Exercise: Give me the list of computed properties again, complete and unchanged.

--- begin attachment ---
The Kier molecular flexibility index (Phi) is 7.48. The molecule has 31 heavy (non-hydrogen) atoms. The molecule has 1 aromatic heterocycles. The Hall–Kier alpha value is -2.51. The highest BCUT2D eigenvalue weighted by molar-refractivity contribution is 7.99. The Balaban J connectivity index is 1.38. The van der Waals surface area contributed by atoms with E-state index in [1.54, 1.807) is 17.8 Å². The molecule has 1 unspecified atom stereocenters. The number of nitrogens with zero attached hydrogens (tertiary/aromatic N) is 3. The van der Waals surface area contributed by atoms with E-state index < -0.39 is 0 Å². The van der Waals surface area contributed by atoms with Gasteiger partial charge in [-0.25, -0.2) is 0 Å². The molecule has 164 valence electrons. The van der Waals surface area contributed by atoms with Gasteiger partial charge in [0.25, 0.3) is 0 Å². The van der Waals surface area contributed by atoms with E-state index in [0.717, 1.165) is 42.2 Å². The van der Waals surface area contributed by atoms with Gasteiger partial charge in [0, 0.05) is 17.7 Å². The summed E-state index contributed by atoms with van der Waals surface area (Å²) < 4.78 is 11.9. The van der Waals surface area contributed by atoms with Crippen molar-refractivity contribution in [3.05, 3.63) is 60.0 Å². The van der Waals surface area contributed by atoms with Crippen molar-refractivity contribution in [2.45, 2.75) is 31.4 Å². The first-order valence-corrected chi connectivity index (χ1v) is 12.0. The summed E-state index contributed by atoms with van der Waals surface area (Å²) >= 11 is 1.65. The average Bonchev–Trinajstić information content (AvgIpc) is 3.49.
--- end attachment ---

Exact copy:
The Kier molecular flexibility index (Phi) is 7.48. The molecule has 31 heavy (non-hydrogen) atoms. The molecule has 1 aromatic heterocycles. The Hall–Kier alpha value is -2.51. The highest BCUT2D eigenvalue weighted by molar-refractivity contribution is 7.99. The Balaban J connectivity index is 1.38. The van der Waals surface area contributed by atoms with E-state index in [1.54, 1.807) is 17.8 Å². The molecule has 1 unspecified atom stereocenters. The number of nitrogens with zero attached hydrogens (tertiary/aromatic N) is 3. The van der Waals surface area contributed by atoms with E-state index < -0.39 is 0 Å². The van der Waals surface area contributed by atoms with Gasteiger partial charge in [-0.25, -0.2) is 0 Å². The molecule has 164 valence electrons. The van der Waals surface area contributed by atoms with Gasteiger partial charge in [0.25, 0.3) is 0 Å². The van der Waals surface area contributed by atoms with E-state index in [0.717, 1.165) is 42.2 Å². The van der Waals surface area contributed by atoms with Gasteiger partial charge in [0, 0.05) is 17.7 Å². The summed E-state index contributed by atoms with van der Waals surface area (Å²) < 4.78 is 11.9. The van der Waals surface area contributed by atoms with Crippen molar-refractivity contribution in [3.05, 3.63) is 60.0 Å². The van der Waals surface area contributed by atoms with Crippen molar-refractivity contribution in [2.45, 2.75) is 31.4 Å². The first-order valence-corrected chi connectivity index (χ1v) is 12.0. The summed E-state index contributed by atoms with van der Waals surface area (Å²) >= 11 is 1.65. The average Bonchev–Trinajstić information content (AvgIpc) is 3.49.